The problem reached far beyond hotels. A tally of annual deaths from fires less spectacular than hotel blazes neared 10,000. Fire losses in the United States for 1946 totaled a record $560 million, not counting tens of millions of dollars’ worth of timber lost to forest fires. Washington state expected to lose $750 million that year.
The first American fire codes date to 1631, when Massachusetts Bay Colony Governor John Winthrop outlawed wooden chimneys and thatched roofs on houses in Boston. Flaming disasters bred stricter rules. As early as 1815, New York City was banning new wood frame construction in parts of that city and requiring metal doors on warehouses. After an 1871 fire destroyed a third of the buildings in Chicago, officials in that city limited the types of materials that could be used in reconstruction and demanded more space between buildings. Boston similarly tightened its building code and inspection regime after an 1872 fire destroyed 60 acres of buildings.
But those codes were local. The concept of measuring fire prevention efforts against a uniform national standard originated with the National Fire Protection Association. Founded in 1896 by 20 fire insurance organizations, this trade group initially admitted no other member companies. The 20 had joined forces over a pressing problem: automatic sprinkler systems. Such systems existed, but lack of standardization was keeping them from providing the expected protection. A tangle of varied standards for piping size and sprinkler spacing rendered system performance inconsistent and unreliable. The insurers association developed uniform standards and lobbied for their adoption.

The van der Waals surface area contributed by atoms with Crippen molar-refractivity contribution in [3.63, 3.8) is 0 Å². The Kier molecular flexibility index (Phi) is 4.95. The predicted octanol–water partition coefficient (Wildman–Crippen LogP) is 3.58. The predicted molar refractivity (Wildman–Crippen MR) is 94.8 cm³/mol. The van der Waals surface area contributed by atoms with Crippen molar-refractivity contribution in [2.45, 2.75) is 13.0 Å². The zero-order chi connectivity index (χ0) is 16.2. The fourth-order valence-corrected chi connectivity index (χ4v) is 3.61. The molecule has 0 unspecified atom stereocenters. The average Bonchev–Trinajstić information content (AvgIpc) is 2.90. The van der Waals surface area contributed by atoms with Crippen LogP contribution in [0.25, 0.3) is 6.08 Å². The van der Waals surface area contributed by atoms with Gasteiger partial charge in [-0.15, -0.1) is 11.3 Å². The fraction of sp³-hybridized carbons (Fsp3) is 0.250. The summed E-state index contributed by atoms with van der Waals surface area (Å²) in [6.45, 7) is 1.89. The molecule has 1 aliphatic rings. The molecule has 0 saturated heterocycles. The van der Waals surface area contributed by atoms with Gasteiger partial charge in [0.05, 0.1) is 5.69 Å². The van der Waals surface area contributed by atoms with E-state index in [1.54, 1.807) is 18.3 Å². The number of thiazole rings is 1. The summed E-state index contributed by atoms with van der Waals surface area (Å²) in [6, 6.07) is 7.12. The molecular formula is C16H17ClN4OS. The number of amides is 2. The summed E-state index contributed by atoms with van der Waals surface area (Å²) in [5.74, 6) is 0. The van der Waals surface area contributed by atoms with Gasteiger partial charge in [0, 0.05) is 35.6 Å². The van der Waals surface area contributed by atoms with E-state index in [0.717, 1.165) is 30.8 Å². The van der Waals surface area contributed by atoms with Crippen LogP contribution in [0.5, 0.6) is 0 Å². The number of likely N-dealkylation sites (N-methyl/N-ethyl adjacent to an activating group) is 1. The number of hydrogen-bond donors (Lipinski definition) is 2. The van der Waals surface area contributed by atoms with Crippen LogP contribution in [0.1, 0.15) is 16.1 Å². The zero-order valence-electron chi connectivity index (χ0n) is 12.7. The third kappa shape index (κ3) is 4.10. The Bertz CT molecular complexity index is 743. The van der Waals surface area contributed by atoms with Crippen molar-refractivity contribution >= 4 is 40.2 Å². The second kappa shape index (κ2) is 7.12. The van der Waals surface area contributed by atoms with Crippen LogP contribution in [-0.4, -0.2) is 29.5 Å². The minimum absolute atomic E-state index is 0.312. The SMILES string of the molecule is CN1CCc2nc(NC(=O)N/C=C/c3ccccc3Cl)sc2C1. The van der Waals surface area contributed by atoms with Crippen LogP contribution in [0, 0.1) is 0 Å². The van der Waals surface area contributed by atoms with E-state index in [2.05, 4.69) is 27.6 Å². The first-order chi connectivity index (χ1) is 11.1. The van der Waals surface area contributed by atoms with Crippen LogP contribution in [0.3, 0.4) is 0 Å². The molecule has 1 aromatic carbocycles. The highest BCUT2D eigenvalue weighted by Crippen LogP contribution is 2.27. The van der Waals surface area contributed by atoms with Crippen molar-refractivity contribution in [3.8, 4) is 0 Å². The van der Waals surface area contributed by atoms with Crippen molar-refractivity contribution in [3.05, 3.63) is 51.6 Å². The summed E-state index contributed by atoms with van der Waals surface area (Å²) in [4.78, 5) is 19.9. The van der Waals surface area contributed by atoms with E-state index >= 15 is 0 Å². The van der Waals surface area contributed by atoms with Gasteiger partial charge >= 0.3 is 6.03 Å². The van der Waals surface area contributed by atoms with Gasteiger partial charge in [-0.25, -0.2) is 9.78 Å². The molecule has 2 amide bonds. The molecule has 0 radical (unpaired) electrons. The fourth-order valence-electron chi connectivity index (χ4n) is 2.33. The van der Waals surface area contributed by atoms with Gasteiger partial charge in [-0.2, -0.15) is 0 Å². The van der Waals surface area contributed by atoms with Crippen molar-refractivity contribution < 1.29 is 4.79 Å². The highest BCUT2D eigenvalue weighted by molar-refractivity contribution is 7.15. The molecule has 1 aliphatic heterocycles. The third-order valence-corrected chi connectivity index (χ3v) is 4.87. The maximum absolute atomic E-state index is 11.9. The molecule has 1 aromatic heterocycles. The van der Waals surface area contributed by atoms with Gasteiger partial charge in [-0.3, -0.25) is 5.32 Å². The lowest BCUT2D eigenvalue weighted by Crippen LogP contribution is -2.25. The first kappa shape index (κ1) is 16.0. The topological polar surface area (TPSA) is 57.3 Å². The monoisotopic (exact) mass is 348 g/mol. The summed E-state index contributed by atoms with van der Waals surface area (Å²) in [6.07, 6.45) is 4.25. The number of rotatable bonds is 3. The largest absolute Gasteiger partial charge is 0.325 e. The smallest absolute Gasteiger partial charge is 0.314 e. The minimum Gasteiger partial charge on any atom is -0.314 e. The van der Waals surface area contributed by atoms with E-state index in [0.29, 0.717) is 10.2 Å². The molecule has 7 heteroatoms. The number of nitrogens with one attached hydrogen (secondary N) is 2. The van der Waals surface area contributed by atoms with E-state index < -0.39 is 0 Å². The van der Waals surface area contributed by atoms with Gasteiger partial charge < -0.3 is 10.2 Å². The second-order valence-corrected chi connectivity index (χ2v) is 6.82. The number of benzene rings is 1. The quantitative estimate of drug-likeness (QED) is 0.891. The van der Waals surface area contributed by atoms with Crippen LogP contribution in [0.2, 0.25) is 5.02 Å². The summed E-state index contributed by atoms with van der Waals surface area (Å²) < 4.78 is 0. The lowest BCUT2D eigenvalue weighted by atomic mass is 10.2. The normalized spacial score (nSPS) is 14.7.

Through the 20th century the concept of fire safety standards spread beyond sprinkler standardization as authorities learned more—often through headline-making tragedies—about what made fires rage and how better to control them. The 1903 Iroquois fire led cities and towns to require sprinkler systems in buildings where many persons gathered. In 1904, fire destroyed 2,500 buildings in Baltimore despite the arrival of fire companies from Washington, DC, Philadelphia, and New York. Baltimore hydrants did not fit the visiting firemen’s hose couplings; the massive consequences of that problem resulted in widespread adoption of a standard coupling. The Cocoanut Grove fire led to requirements that decorations in public buildings be noncombustible.